Every level of deceleration is obtained by a longitudinal movement of the rotorcraft cyclic handle toward the rear end of the rotorcraft by the pilot. In these conditions, the result is a slope angle of the swashplate, and thus of the rotation plane of the rotor, in the pull-up direction towards the front of the rotorcraft.
This action imposes a deceleration to the concerned rotorcraft.
Besides, every test is followed by a time period of at least 10 seconds that is to say up to a second time (t+10 seconds), this period of 10 seconds being preferentially accepted to protect the predictive proper speed V_{PP }then written as V_{P10}.
During every test, quantities measurements are recorded during at least 10 seconds as follows:
knowing that quantities V_{Y }and k are known as characteristics of said type of rotorcraft.
As a result, terms C_{p1 }and C_{p2 }are calculated for each test so that for each test it is established an equation like:
(A×C _{p1})+(B×C _{p2})=V _{AP} −v
where V_{AP }is equal to the vertical speed v measured at the second time (t+10 seconds), and
Therefore, there are as many equations as tests; the system of equations resulting being solved by classical numerical methods which is not necessary to describe presently.
The solution to this system of equations thus enables to obtain the first and second weighting coefficients A and B.
These weighting coefficients can be used equally with the help of the following relations, previously described, according to the considered species case:
V _{AP} =v+C _{PP1}(coefficient A only one used)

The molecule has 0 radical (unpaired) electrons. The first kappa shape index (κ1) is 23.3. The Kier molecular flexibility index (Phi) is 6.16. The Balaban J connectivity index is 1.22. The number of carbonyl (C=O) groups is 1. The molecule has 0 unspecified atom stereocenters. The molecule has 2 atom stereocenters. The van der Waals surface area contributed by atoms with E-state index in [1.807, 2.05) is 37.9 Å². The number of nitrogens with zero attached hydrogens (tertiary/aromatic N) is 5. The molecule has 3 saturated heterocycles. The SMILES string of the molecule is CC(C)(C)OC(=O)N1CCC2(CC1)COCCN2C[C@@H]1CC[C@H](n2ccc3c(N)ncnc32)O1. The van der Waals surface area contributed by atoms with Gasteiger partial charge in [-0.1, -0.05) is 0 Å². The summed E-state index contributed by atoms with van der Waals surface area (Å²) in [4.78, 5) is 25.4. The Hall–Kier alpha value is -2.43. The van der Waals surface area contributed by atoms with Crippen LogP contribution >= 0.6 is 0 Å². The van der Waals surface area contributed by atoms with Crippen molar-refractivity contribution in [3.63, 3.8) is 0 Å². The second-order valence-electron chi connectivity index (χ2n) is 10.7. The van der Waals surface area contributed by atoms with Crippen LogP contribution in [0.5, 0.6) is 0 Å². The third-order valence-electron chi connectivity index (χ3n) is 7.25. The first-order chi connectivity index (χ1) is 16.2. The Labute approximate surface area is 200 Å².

V _{AP} =v+C _{PP2}(coefficient B only one used)
V _{AP} =v+C _{P1} +C _{PP2}(coefficient B only one used)
V _{AP} =v+C _{PP1} +C _{P2}(coefficient A only one used)
V _{AP} =v+C _{PP1} +C _{PP2}(coefficients A et B used)
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Reference | ||
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1 | French Search Report, mailed Jun. 11, 2008, corresponding to French patent application No. FR 07/06784, filed on Sep. 27, 2007. |
U.S. Classification | 701/7, 702/144, 340/945, 701/14, 340/946 |
International Classification | G06F17/00 |
Cooperative Classification | G01P5/14, G01P3/50, G01P3/62 |
European Classification | G01P5/14, G01P3/62, G01P3/50 |
Date | Code | Event | Description |
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Dec 15, 2008 | AS | Assignment | Owner name: EUROCOPTER, FRANCE Free format text: ASSIGNMENT OF ASSIGNORS INTEREST;ASSIGNOR:CERTAIN, BERNARD;REEL/FRAME:021980/0885 Effective date: 20080930 |